we can share PDF files on the Web, we must first find a way to get them
there. Despite promises in numerous marketing brochures, putting data
online is not often an easy matter. Absent any support from CGI scripts,
the online data must usually be uploaded to the Web server using an FTP
application; the normal browser will not suffice.
With the corporate enterprise as a key market Adobe had in mind during the development of Acrobat 5.0, considerable effort went into expanding the product’s capabilities for online workgroup collaborations. Last month The Seybold Report took a close look at the pros and cons, testing the setup and use of WebDAV (Web Document Authoring and Versioning) and PDF. We’re re-publishing their detailed review with permission; the article is also available as a seven-page PDF.Read More »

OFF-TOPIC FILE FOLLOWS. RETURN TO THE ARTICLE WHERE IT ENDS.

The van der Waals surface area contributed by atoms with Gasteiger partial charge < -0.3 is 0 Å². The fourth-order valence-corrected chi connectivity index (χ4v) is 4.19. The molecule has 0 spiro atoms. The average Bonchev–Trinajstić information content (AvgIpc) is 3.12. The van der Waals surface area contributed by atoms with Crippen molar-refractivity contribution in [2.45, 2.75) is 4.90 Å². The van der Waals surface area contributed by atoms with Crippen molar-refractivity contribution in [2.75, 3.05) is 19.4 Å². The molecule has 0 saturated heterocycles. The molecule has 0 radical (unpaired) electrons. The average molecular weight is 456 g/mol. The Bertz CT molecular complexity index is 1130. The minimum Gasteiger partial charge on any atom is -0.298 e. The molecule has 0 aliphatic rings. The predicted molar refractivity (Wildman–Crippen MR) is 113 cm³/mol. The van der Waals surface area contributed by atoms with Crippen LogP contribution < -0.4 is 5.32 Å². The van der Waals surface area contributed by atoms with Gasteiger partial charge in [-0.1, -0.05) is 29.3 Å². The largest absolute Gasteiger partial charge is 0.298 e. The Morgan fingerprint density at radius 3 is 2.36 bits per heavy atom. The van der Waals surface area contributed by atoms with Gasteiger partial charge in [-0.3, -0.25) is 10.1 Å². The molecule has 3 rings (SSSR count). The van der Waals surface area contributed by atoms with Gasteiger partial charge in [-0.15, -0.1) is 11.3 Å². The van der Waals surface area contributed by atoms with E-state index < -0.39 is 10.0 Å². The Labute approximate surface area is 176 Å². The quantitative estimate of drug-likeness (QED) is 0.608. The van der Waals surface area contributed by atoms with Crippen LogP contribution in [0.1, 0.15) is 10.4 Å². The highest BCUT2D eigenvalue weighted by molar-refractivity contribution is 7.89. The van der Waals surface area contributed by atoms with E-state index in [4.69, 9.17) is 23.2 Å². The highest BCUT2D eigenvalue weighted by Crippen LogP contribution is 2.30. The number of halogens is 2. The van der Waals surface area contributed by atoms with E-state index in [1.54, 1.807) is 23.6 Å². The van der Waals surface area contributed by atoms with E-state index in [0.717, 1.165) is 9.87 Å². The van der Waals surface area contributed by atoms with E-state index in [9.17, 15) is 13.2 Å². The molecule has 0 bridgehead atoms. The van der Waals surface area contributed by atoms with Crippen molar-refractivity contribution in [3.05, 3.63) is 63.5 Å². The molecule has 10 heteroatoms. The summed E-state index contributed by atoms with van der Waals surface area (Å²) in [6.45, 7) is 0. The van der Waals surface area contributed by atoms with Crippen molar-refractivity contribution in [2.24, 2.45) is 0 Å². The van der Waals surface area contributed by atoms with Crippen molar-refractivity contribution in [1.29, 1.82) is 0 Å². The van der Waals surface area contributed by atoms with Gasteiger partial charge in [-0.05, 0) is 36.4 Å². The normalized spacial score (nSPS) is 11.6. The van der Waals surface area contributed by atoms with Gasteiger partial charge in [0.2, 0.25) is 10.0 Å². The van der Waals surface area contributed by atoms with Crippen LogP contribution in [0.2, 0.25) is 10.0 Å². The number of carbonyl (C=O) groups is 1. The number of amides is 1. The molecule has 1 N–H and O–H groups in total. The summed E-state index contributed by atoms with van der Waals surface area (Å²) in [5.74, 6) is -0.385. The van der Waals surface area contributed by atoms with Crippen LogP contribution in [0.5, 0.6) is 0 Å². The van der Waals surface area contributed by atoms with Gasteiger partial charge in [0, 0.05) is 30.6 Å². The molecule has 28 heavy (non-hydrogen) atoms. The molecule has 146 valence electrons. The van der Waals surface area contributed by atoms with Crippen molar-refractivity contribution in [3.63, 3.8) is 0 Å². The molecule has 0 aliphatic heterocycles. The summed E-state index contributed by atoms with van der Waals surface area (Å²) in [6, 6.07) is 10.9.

we did not test any Microsoft applications, they will have a significant
impact on the use of online PDFs, especially in the corporate enterprise.
Since the majority of Acrobat users are not involved in traditional graphic
arts but are part of law firms, insurance agencies, government bodies
and so on, we can expect Microsoft’s and Adobe’s Web and collaboration
tools to develop a decidedly ‘corporate’ aspect.
When Acrobat 5 was released, online digital signatures were presented as an
integral part of a collaborative PDF workflow. We assumed, erroneously,
that these would be handled in the same manner as online comments — via
shared folders or WebDAV. Instead, we learned that online signatures had
to be implemented in a more cumbersome way, which unfortunately we were
unable to test.